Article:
Calcium phosphate coatings were nucleated and grown from aqueous solution onto titanium metal substrates via surface-induced mineralization (SIM) processing techniques. This process is based on the observation that in nature organisms use biopolymers to produce ceramic composites, such as teeth, bones, and shells. The SIM process involves modification of a surface to introduce surface functionalization followed by immersion in aqueous supersaturated calcium phosphate solutions. This low-temperature process (<100°C) has advantages over conventional methods of calcium phosphate deposition in that uniform coatings are produced onto complex-shaped and/or microporous samples. Additionally, because it is a low-temperature process, control of the phase and crystallinity of the deposited material can be maintained.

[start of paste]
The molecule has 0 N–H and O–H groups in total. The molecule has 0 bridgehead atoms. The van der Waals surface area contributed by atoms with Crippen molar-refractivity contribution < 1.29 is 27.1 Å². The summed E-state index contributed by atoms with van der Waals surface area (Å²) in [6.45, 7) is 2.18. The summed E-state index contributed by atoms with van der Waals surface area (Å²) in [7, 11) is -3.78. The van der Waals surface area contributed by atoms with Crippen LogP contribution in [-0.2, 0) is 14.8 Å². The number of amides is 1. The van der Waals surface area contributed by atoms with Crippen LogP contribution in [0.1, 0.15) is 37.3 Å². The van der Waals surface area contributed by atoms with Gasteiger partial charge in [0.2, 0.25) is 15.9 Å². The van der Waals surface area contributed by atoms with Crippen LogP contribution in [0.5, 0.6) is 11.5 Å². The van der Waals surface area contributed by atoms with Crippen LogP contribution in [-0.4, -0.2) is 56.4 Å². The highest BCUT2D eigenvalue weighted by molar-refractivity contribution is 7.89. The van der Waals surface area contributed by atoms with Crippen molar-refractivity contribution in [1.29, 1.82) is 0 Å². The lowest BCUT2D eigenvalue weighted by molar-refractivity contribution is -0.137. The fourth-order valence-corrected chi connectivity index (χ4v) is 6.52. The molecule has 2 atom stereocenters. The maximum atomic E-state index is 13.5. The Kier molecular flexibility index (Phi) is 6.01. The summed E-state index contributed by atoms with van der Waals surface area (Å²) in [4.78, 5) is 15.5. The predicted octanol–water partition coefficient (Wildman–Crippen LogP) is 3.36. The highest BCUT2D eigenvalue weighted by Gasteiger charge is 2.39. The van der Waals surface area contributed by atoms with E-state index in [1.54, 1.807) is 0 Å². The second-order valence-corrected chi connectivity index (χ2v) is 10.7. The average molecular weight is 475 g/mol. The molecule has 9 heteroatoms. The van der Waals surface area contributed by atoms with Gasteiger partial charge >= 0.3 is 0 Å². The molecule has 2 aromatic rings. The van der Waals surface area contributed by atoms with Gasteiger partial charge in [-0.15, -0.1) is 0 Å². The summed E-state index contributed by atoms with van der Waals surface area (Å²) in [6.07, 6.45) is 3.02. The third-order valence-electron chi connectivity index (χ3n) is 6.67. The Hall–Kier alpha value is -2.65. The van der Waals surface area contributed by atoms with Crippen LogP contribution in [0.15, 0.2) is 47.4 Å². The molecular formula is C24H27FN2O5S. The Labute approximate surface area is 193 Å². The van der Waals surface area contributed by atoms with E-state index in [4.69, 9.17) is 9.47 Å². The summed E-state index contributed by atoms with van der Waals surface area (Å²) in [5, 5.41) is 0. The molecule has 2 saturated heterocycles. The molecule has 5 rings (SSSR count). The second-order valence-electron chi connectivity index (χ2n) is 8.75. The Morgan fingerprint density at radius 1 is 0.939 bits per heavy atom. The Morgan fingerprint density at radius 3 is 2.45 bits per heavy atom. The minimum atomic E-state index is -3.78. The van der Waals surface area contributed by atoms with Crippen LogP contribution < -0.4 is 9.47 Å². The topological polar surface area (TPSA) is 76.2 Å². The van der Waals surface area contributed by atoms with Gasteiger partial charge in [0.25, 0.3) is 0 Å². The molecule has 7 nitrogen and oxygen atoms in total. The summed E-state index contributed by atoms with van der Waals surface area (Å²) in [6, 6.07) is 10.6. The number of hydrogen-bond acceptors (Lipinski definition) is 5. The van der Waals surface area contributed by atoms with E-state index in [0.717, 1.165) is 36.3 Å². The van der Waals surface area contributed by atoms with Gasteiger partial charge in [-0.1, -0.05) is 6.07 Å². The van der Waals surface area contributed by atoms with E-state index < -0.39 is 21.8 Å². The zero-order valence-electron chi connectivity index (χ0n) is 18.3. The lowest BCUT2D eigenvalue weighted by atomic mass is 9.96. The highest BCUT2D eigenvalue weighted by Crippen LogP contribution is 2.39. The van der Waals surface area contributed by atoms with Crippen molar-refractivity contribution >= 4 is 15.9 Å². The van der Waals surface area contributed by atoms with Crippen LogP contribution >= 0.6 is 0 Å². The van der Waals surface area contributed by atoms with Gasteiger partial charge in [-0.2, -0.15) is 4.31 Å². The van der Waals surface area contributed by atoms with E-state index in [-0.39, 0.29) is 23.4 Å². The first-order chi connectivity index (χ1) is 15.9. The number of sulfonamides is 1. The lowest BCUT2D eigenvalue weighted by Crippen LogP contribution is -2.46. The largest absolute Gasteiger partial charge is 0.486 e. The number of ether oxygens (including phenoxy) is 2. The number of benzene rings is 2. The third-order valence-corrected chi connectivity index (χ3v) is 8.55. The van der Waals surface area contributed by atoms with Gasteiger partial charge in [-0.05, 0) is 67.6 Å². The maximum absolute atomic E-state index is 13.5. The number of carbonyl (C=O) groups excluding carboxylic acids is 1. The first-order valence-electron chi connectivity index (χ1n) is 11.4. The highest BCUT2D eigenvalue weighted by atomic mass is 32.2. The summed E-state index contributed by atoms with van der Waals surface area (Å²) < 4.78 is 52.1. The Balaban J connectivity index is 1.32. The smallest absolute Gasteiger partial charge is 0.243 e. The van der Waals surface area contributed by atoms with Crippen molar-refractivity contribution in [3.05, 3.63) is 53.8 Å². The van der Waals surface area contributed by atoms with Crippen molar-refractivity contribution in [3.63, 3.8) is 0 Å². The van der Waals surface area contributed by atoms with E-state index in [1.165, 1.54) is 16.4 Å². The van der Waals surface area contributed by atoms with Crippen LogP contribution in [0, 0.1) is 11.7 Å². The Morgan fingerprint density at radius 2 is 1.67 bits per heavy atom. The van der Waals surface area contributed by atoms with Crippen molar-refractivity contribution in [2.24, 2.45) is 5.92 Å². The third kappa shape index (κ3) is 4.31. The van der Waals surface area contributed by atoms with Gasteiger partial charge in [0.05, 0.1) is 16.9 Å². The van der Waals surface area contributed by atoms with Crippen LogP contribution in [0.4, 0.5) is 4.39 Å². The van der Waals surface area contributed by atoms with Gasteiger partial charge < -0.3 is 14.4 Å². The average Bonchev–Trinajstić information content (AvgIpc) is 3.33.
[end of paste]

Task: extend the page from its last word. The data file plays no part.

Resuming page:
|Number of pages||8|
|Journal||Journal of Biomedical Materials Research|
|Publication status||Published - Sep 1996|
ASJC Scopus subject areas
- Biomedical Engineering